Nasdaq slammed over Facebook IPO settlement

The Nasdaq board in Times Square advertises Facebook which is set to debut on the Nasdaq Stock Market today on May 18, 2012 in New York, United States.
Spencer Platt/Getty Images

(MoneyWatch) Nasdaq continues to have problems as the result of the chaotic Facebook (FB) IPO. Citigroup and UBS are asking the SEC to reject an offer by the exchange to cover losses incurred by brokers, saying the $62 million proposal would only cover a fraction of their total losses.

The two banks both sent long letters to the SEC this week protesting the size of the settlement. They are just the latest in a long line of Wall Street firms to oppose the deal.

On the day of Facebook's IPO, Nasdaq's computers were overwhelmed by a huge number of cancellations and changes to standing orders. Following that, steps taken to open the stock resulted in millions of dollars of trades being unconfirmed for hours. Without those confirmations, companies were forced to guess at their positions and some found themselves well off the mark when confirmations finally came in.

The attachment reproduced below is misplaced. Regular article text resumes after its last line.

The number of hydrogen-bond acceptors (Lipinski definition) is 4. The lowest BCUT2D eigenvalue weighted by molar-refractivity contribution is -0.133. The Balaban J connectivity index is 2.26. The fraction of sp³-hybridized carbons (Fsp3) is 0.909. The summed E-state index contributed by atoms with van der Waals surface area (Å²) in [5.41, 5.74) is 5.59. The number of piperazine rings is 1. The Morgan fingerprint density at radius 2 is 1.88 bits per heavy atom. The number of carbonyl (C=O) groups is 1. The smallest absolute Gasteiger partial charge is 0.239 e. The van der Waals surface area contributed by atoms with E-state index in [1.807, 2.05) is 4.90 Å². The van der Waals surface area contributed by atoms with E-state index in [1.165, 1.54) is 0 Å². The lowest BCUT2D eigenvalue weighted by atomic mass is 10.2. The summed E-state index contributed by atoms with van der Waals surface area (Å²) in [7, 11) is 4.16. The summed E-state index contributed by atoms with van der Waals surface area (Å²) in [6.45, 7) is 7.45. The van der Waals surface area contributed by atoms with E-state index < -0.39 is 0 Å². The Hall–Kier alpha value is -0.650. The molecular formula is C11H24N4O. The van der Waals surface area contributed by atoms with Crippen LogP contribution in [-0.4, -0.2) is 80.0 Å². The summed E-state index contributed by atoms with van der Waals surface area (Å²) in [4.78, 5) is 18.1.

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UBS has said it lost $356 million as a result of what happened; Citi has only said that its losses were in the millions. Citigroup and UBS - along with Citadel and Knight Capital Group - operate equity wholesaling groups which execute orders for individual investors sent from brokers such as Charles Schwab Corp., TD Ameritrade Holding Corp. and Fidelity Investments. Both Citadel and Knight have said they lost at least $35 million because of what happened.

"We strongly urge the commission to reconsider the level of the proposed cap in light of the actual damages caused by Nasdaq in its mismanagement of the Facebook IPO," UBS officials wrote.

Citi's comments were much sharper: "Nasdaq was grossly negligent in its handling of the Facebook I.P.O., and as such, Citi should be entitled to recover all of its losses attributable to Nasdaq's gross negligence, not just a very small fraction as is currently the case."

In its letter Citi said Nasdaq should have halted the IPO once the problems became apparent. Instead, it blamed the exchange for encouraging firms to continue submitting orders and updates, "adding new pricing information for the system to digest at a time when it was having difficulty with the information received as of 11:05 a.m."

Both the SEC and Nasdaq declined to comment.

First New York Securities LLC, T3 Trading Group LLC and Avatar Securities LLC, which estimated that they traded $300 million of Facebook stock on May 18, have filed suit against the exchange and also asked the SEC to reject the proposal.

On Friday, Facebook stock was trading around $19.55 - nearly 50 percent lower than at its May 18 IPO.

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